Students stand in prayerful protest across the street from Planned Parenthood.

Students prayed the Joyful, Luminous, Sorrowful, and Glorious mysteries of the Rosary together.

Everyone kneeled for the Sorrowful mysteries.

Christendom students are true witnesses for the pro-life cause.

 

Piano Night

On Saturday evening, Piano Night drew a crowd of over 100 students, who were excited to listen to their talented classmates perform a wide range of songs. Performances included senior Kelsey Ingold's "The First Noel," sophomore Joe Pelczar's 3 song melody, and a duet at the end by Max VanHecke and Matt Hambrick, who brought the crowd to their feet.

The fact that Christendom holds events like these, which draw such a high number of students, demonstrates how greatly valued the fine arts are here. There are frequent pub nights, as well as a St. Cecilia's Night and coffee houses, that give the students a chance to sing or perform a musical instrument.

"The piano is one of my favorite instruments to listen to and piano night has always been a great event," senior Veronica Halbur said. "I thought the pianists did a lovely job and the crowd obviously enjoyed listening as well. We had a great turn out of students and even faculty and staff as well. It was a relaxing and classy evening for everyone; a nice study break especially for the senior thesising. I was also very grateful to our musicians who not only performed, but helped organize a great event."

Senior Kelsey Ingold performs "The First Noel."

Sophomore Amy Marter peforms a beautiful piano piece.

The duet at the end was a fantastic finish to the evening.

Freshman Cameron Delafleur plays a peaceful piano piece.

Senior Veronica Halbur thanks everyone for attending the performance.


Flag Football Time

Sunday afternoon was full of excitement as students gathered on Campion field for the annual Powder Puff and East vs. West flag football games.

The powder puff game kicked-off the afternoon, as the Junior- Freshman ladies took on the Senior-Sophomore ladies. Juniors Pat McKenna and John David Speer coached the freshman/junior team, who were led by junior captains Brigid Coyne and Julie McMahon. Senior Conor Coyne coached the sophomore/senior team, along with sophomore Nick Jaroma. The game was a nail-biter, as the score was at 0-0 at halftime. But a few minutes into the second half, senior Morgan Kavanaugh raced down the field scoring the only touchdown of the game and making it a 7-0 victory for the Sophomore-Senior ladies.

The East vs. West game followed immediately afterwards. It was a hard fought game for both sides, but the East came through, winning 14-2. This was the third consecutive year that the East won. Touchdowns were made by freshman Peter Gaetano and sophomore Pat Audino. Freshman Andrew Ford played a huge role as quarterback for the West team, sending the football down the field multiple times throughout the game—but just could not get in the endzone.

Junior Julie McMahon prepares to send the ball flying.

Senior Morgan Kavanaugh flies down field leaving the oposition in the dust.

The Junior-Freshman Team 2013.

The victorious Senior-Sophomore Team.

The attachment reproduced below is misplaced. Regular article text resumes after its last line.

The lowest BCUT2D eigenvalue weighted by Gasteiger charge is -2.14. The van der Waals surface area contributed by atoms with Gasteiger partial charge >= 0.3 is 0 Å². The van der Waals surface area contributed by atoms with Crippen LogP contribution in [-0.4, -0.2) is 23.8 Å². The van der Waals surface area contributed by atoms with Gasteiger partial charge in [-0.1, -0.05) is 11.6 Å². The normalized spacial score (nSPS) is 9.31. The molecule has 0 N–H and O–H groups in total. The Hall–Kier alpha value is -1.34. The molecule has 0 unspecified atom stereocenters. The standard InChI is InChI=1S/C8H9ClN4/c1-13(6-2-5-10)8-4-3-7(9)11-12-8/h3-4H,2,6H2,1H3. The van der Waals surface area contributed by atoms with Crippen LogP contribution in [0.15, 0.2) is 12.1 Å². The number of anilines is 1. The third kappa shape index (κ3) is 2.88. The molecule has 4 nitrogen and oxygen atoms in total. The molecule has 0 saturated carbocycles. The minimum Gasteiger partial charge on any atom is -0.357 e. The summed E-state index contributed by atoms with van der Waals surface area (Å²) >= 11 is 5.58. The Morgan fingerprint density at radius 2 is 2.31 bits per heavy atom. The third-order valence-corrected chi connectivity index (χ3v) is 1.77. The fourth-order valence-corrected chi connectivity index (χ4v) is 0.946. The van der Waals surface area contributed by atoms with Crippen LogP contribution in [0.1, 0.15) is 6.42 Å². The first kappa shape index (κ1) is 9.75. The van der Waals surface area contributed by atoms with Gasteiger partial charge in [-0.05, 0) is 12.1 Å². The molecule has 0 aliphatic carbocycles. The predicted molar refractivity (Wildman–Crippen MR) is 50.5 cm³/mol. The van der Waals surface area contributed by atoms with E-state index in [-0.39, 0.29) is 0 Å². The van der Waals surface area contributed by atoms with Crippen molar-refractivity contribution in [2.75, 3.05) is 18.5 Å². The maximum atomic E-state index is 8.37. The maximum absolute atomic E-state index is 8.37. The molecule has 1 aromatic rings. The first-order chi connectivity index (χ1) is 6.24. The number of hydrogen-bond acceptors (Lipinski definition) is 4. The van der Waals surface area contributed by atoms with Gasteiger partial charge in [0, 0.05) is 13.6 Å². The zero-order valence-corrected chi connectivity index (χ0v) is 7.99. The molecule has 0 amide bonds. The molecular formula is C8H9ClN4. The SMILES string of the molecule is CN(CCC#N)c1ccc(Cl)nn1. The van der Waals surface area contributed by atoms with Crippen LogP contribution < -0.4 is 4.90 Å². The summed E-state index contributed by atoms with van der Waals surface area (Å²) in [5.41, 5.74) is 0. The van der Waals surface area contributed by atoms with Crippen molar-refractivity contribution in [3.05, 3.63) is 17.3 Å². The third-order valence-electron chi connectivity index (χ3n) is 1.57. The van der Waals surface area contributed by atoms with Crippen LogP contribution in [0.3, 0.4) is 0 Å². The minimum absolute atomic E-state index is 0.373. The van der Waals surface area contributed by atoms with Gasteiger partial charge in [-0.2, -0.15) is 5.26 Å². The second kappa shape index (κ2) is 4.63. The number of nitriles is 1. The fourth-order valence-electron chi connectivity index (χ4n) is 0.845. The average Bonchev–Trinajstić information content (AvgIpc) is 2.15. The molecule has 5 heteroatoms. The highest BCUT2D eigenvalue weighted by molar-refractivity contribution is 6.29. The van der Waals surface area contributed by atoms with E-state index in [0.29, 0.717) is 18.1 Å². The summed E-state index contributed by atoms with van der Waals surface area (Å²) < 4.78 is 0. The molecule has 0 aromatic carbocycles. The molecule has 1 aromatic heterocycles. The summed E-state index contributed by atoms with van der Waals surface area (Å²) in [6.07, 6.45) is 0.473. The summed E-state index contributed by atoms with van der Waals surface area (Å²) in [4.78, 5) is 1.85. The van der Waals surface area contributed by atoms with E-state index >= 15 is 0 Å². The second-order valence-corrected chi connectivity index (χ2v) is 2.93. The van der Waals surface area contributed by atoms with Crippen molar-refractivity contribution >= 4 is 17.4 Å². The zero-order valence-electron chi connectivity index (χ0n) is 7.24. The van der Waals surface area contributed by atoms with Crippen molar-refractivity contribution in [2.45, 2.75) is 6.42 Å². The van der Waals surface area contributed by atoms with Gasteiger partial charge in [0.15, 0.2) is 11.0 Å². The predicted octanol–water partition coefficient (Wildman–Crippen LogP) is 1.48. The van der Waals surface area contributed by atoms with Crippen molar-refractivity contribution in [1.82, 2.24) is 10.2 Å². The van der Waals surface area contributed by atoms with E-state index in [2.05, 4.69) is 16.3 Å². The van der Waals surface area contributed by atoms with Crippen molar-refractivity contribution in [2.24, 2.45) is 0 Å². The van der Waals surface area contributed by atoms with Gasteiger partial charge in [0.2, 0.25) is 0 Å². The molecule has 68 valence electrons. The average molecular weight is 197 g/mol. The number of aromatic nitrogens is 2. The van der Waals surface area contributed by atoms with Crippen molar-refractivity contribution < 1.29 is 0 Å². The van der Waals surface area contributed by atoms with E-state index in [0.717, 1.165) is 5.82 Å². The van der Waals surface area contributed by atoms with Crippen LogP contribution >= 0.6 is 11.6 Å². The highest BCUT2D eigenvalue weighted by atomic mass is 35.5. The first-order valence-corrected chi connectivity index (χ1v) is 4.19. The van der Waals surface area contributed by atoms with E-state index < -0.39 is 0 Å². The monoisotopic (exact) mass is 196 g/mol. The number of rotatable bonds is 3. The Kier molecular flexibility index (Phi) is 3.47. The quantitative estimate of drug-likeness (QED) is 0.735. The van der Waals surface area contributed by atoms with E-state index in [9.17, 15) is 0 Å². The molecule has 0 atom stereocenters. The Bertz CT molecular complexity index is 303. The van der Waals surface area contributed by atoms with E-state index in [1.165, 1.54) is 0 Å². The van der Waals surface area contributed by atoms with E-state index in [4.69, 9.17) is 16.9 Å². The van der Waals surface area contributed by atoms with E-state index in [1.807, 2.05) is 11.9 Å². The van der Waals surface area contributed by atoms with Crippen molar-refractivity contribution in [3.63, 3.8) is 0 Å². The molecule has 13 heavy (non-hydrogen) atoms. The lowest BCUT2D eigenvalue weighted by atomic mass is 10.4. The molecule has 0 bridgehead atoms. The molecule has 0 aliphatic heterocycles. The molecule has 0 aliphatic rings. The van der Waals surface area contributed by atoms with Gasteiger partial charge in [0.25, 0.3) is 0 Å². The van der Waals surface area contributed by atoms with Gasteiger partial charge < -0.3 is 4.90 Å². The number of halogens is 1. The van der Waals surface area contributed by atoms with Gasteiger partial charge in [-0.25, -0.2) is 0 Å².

Nate Harrington out maneuvers his opponenet.

Freshman Andrew Ford dives in an attempt to score a touchdown.

Pat Audio reaches for what could have been another touchdown for the East.

Junior John David Speer finds his open man.

Nate Harrington flies down field to catch the ball.

West Team 2013

The victorious East.

Go East!


History of Homeschooling

On Wednesday afternoon, Mrs. Dixie Lane delivered a lecture to students and faculty entitled "Homeschooling Since 1950: A Historical Perspective." In this fascinating lecture, Lane delved into the roots of the homeschooling movement and some of the key legal battles that ensured the parents' right to educate their child.

Lane is a Ph.D. candidate in history at the University of Notre Dame. Her dissertation,"Skipping School: Homeschooling and the United States, 1950-2010," examines nationwide trends in education, family, religion and politics by studying the exponential growth of an unpredictable educational movement. Lane lives in Front Royal with her husband, Christendom history professor Christopher J. Lane, and their two children.

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You can download this lecture at Christendom on iTunes U.

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Rome Report

with Maria Bonvisutto

Free Weekends

 

It’s Free Weekend Season here in Rome!

An amazing aspect of our program is having the opportunity to travel independently to other countries on certain select weekends known as Free Weekends. We’re all given Friday off, so that we can make our way out of Rome and explore other parts of Italy and Europe. There are three of these special weekends, and the fall Romers have made excellent use of their first two.

The first Free Weekend took place in mid-October. All of my classmates going out of town were excited and maybe a little nervous to be striking out on their own in small groups, venturing far out of Rome for the first time to visit distant countries. On Friday, Candia quickly emptied out as bags were packed, goodbyes said, and students struck out for their destinations

A large group of Romers spent the weekend exploring the gorgeous island of Capri, and even camped overnight on its shores for most of their stay.  Another group traveled to Athens, where they enjoyed seeing the Acropolis, and the Areopagus, eating plenty of gyros, among other things. A couple of my classmates went to Venice for the weekend, and some others had a blast in the picturesque Italian town of Norcia, where they hiked and sampled wild boar—a local delicacy.

While some were out exploring everywhere from Paris to Athens, the rest of us stayed in Rome and still had a wonderful time exploring spots nearer to Rome, such as the beaches Nettuno and Santa Marinella, the medieval town of Roccasecca (St. Thomas Aquinas’ birthplace) and the spectacular waterfalls and hiking trails of Tivoli.  Everyone made it back to Candia in one piece, invigorated by their adventures and amazed by all they had seen.